Treatment of Recurrent Uterine Cancer
Treatment of Recurrent Uterine Cancer
Medically reviewed by Dr. C.H. Weaver M.D. Medical Editor (08/2018)
Recurrent uterine cancer is cancer that has returned after primary treatment. For most women, recurrent uterine cancer is incurable with currently available standard therapies. However if the recurrence follows primary treatment with surgery alone and is detected early, cure is still attainable with additional surgery and/or radiation therapy.
In many situations the removal of all cancer cannot typically be achieved for patients with recurrent disease. For these patients, treatment of recurrent uterine cancer is dictated by the site of metastatic cancer and symptoms related to the spread of cancer. The goal of treatment for women with recurrent uterine cancer is to reduce symptoms and prolong survival.
Women with Early Stage Cancer who Treatment with Fail Surgery Alone
Women who initially had stage I or IIB cancer and experienced a recurrence after treatment with surgery alone are frequently cured with further surgery and the addition of radiation therapy. Radiation therapy is usually given as brachytherapy (placement of a radioactive isotope near the cancer) and external beam radiation therapy. This therapy is often successful since stage I and IIB patients treated initially with surgery alone have frequent follow-up examinations, which allow for detection of a recurrence early, when it is curable. For patients with bulky pelvic disease, radiation therapy consisting of a combination of brachytherapy and external-beam radiation therapy is frequently used. Radiation therapy can decrease symptoms and improve survival for patients with inoperable uterine cancer.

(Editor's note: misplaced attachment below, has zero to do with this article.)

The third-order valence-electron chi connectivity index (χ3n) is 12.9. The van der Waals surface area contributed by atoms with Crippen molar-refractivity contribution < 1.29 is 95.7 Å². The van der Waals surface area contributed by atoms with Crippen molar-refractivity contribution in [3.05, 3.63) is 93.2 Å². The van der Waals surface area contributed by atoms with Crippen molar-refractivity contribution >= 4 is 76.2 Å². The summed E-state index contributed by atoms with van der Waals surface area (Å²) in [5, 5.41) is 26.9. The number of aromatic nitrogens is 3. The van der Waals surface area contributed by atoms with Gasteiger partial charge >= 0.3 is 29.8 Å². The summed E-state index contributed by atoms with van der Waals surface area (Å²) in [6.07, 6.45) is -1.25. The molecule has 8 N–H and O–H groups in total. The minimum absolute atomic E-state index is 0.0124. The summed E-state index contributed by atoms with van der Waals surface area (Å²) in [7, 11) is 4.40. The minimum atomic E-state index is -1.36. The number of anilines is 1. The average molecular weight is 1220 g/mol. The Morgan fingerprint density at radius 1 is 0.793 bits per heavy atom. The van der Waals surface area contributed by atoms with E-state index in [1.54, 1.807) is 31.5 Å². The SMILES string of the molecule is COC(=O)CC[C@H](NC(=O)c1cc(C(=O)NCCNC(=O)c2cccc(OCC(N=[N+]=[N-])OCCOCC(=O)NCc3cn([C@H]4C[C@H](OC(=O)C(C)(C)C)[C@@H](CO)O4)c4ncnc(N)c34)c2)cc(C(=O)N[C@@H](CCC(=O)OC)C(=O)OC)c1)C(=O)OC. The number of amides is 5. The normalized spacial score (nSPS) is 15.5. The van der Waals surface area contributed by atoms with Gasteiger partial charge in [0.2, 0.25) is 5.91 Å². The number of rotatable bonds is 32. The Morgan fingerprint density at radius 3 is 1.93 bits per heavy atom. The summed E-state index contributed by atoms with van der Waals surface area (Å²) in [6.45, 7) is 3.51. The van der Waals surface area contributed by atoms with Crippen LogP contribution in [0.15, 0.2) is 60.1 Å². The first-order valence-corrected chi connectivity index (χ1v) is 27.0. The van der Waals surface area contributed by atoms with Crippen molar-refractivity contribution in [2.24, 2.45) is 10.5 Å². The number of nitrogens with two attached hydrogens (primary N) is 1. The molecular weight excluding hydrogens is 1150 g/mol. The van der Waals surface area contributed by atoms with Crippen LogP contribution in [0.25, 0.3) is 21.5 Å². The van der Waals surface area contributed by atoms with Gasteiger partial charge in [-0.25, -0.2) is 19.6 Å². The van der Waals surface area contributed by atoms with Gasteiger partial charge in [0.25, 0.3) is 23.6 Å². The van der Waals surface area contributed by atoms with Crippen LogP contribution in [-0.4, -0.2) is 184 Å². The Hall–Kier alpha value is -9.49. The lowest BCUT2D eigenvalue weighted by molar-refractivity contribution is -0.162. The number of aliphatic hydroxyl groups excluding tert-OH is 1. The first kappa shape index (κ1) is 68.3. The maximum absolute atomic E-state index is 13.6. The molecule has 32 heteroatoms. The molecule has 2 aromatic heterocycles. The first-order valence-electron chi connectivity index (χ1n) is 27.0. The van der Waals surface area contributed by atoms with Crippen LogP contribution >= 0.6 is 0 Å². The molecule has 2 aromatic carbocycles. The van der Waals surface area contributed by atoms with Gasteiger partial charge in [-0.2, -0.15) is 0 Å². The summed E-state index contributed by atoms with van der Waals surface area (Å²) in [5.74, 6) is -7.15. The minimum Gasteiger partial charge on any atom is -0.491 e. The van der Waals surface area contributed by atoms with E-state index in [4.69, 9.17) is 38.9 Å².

Women who Fail Surgery and Radiation Therapy
Further radiation therapy in women who experience a recurrence following initial radiation is usually not possible. However, some women will fail treatment that only included brachytherapy and these women could be treated with external beam radiation therapy if they develop a recurrence in the pelvis away from the site of isotope placement. For more information, go to Radiation Therapy and Cancer of the Uterus.
Primary Hormone Therapy
Hormonal treatment of cancers that have estrogen or progesterone receptors can delay cancer progression and prolong survival, especially in patients with small amounts of cancer not involving the lung or liver. Estrogen and progesterone are female hormones produced mainly by the ovaries and are found circulating in the blood. Many organs in the body are composed of cells that respond to or are regulated by exposure to these hormones. Cells in the breast, uterus and other female organs have estrogen and progesterone receptors and when exposed to these hormones, are stimulated to grow. When cells that have these receptors become cancerous, the growth of these cancer cells can be increased by exposure to the female hormones.
The basis of hormonal therapy as a treatment for uterine cancer is to block or prevent the cancer cells from being exposed to estrogen and progesterone hormones. Removal of the ovaries, the organ chiefly responsible for producing these hormones, is one effective approach to eliminating hormone production and is commonly used in many countries. Another approach is to utilize drugs that can accomplish a similar effect without removing the ovaries.